distributed in a day, and the program calculates an estimated
route duration. Id. ¶ 48. According to
Plaintiff, Rinderle and Williams relied on the DOIS to
determine whether Plaintiff required additional time to
complete her route. Id. ¶ 50.
letter carrier is unable to complete her route in the time
allotted, the carrier can request permission to work
overtime. ECF No. 35 ¶ 21. A supervisor determines
whether to grant the letter carrier's overtime request.
Id. ¶ 22. Letter carriers often submit an
overtime request via a phone call or text message from the
road. Id. ¶ 23. Although the parties dispute
whether letter carriers were always required to submit a
“3996 Form” to request overtime under these
circumstances, they agree that Rinderle generally required
letter carriers to submit this form in connection with such
requests. Id. ¶ 23; ECF No. 39 ¶ 23.
the relevant time period, Plaintiff requested overtime to
complete her route “a couple” times per week. ECF
No. 35 ¶ 25. Plaintiff regularly took in excess of her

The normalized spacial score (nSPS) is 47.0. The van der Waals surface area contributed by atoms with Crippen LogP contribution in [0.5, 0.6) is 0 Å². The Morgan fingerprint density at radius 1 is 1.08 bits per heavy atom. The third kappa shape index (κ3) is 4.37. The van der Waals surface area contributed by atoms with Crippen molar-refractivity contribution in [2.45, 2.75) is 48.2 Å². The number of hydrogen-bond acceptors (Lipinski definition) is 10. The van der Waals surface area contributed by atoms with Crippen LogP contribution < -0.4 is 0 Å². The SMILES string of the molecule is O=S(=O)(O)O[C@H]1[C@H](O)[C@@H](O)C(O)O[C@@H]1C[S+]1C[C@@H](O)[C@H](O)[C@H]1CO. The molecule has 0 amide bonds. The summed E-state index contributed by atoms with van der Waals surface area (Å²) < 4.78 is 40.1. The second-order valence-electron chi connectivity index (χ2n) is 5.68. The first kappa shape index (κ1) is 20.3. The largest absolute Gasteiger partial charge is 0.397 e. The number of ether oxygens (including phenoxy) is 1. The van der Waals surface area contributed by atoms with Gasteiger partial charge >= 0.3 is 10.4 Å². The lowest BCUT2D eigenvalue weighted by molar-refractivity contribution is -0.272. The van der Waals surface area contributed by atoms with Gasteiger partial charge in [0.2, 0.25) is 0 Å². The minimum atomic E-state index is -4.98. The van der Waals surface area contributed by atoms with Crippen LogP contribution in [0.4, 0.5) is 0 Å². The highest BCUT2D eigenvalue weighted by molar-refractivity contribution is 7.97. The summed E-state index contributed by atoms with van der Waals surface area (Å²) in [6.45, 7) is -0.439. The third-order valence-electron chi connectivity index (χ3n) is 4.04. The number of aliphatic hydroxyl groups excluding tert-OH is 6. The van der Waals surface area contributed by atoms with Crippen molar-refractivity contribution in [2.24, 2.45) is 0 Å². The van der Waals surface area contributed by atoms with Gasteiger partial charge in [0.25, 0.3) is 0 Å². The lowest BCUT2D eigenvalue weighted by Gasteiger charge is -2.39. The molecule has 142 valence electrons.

approved time to complete the route, which resulted in verbal
reprimands. Id. ¶ 27.
claims that Rinderle regularly “harassed” her
about not completing her route within the eight hours
allotted. Id. ¶ 26. She further testified that
Rinderle and Williams used a “harsh tone” with
her, and that Rinderle was “rude” in tone and
disrespectful towards Plaintiff. Id. ¶¶
54, 55. Plaintiff testified that she removed herself from the
overtime list for the period of April to June 2017 and used
paid vacation days to avoid the work environment. ECF No. 40
¶ 6. She further testified that she saw a therapist to
cope with stress and anxiety arising out of Rinderle's
letter carrier may receive a route inspection, which involves
observation and analysis of a letter carrier's route, if
she overruns on a route for more than sixty days. ECF No. 35
¶ 31. This observation period lasts one week.
Id. ¶ 33.
January or February 2017, Plaintiff was granted a route
inspection at her request. Id. ¶ 30. Steven
Hrip (“Hrip”), a Site Lead on the Route Exam
Team, was scheduled to observe Plaintiff beginning on